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Discussion Starter · #1 ·
OK... So I'm new to this eating healthy, whole foods thing! We are gradually making small changes to improve my family's health. Whole grain bread, brown rice, more/ organic veggies, etc.

So, here is my issue... I absolutely LOVE to bake! Cookies, cakes, brownies, you name it! I am currently using a 50/50 blend of white & whole wheat flour and everything is turning out fine. Now I want to cut back on white sugar. What can I use as a replacement? Thanks for the help!
 

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Honey is a cup for cup replacement. I think that maple syrup is as well, but I'm not for certain. Stevia is used in a much smaller quantity...you'd have to check the box and perhaps some "crunchy" cookbooks for how to change the recipe to make up for the lack of "chemical" reaction from the sugar though.
 

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You can try Rapadura if you want a one to one replacement without much hassle. It's evaporated whole can juice. More in the way of nutrients than white sugar, though it still ranks up there on the GI. Honey and maple syrup are good, though it can be a bit more tricky to find suitable replacement ratios, and you do have to compensate for the extra wet ingredient.

Also, one thing I found is that I can cut way back on the recommended amount of sweetener in any recipe. Made zucchini bread today with only a cup of sugar (Rapadura) for a double batch when the recipe calls for three.
 

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I also cut back on the amount of sugar and use Rapadura...My "healthier" oatmeal cookies were eaten just as fast! Also, I find that whole wheat pastry flour works great for baking.

Jennifer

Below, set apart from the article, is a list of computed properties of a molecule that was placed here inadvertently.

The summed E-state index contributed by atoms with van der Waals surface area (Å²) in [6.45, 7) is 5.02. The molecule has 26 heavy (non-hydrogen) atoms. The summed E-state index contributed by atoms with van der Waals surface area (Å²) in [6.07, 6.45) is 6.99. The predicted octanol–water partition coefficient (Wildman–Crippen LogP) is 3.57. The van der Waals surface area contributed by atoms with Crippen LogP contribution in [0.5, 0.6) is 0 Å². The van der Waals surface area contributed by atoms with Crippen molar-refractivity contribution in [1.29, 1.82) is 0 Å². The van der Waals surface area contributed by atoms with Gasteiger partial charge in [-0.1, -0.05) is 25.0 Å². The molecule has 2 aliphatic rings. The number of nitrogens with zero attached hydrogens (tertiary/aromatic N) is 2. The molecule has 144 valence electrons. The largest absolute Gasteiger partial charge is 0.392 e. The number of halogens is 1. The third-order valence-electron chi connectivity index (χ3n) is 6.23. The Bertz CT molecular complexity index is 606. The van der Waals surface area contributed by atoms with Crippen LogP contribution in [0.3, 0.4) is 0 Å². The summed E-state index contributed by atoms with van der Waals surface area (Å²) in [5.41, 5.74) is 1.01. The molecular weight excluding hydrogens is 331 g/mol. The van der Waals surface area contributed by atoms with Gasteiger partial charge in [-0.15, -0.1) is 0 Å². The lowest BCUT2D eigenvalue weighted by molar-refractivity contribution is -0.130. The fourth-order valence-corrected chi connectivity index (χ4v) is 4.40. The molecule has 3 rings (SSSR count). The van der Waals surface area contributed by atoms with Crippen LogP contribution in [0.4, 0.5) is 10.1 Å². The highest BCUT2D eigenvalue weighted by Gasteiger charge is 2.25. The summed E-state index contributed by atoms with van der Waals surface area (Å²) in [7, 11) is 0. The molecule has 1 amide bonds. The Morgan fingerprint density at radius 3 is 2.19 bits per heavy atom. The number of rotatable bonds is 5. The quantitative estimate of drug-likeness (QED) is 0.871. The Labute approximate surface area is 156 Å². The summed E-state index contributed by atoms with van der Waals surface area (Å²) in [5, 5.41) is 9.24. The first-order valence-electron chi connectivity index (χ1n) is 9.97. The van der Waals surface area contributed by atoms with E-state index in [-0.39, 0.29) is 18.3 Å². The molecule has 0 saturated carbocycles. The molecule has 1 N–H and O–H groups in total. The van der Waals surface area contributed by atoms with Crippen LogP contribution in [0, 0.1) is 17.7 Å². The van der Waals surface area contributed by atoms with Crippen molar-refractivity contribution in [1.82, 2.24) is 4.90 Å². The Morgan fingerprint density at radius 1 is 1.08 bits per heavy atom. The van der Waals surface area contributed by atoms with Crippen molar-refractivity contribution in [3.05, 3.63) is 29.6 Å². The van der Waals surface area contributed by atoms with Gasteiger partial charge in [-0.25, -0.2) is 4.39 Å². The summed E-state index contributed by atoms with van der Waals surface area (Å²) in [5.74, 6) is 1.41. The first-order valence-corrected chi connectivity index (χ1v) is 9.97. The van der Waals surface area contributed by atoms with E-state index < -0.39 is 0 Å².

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to the whole wheat pastry flour comment. I use it exclusively in all my baking (and I do a lot!) Another plus to using whole grain flour is that you can cut back on the sugar amount since the flour itself has flavor and some sweetness. I do find occasionally that some pastries will brown faster/more with the whole grain flour, but I just cut back a tiny bit on the cooking time and on the sugar. (Sugar will cause browning.)

Hmmm, I guess I can't say "exclusively," though, since I still make my Auntie Margie's famous Scottish shortbread with white flour. I really can't mess with perfection on that one, so I just compromise and only make them 2 or 3 times a year.


Krista
 

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agave syrup works great because its healthy (made from a plant) but doesn't have that taste that honey gives things you can usually find it in natural food stores
 

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Discussion Starter · #8 ·
OK... Since some of you mentioned baking with the WW flour... I am reading a book about ear infections and just yesterday I read the section on foods affect our bodies. Anyway, it mentioned something about eating rancid fatty acids b/c the ww flour goes bad so quickly but they didn't go into it any further than that. So.... how can I tell if the flour I bought at the store is "rancid"? The exp date says it is still good for a long time, but ??????? Help!
:
 

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Really if you buy ww flour it should be refrigerated at the store, ideally, but if not, try to buy from a place that has a high turnover on the flour (so it hasn't been sitting too long) and stick it in your fridge as soon as you get home. Also, look for brands that specifically say they leave all the parts of the wheat in the flour--most ww flours are actually just white flour with some wheat germ added back in.

You actually only need half as much honey as sugar when you substitute. I just add a little extra flour or less liquid if the recipe calls for liquids to make the consistency come out about the same. Honey does make things brown a little faster, though, so I turn down my oven a little, too (10-15 degrees).
 

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Quote:

Originally Posted by Stugroupie
So.... how can I tell if the flour I bought at the store is "rancid"? The exp date says it is still good for a long time, but ??????? Help!
:
You can tell by tasting it. Put a pinch of the flour straight on your tongue. If it tastes the least bit bitter, then it's no good.
 
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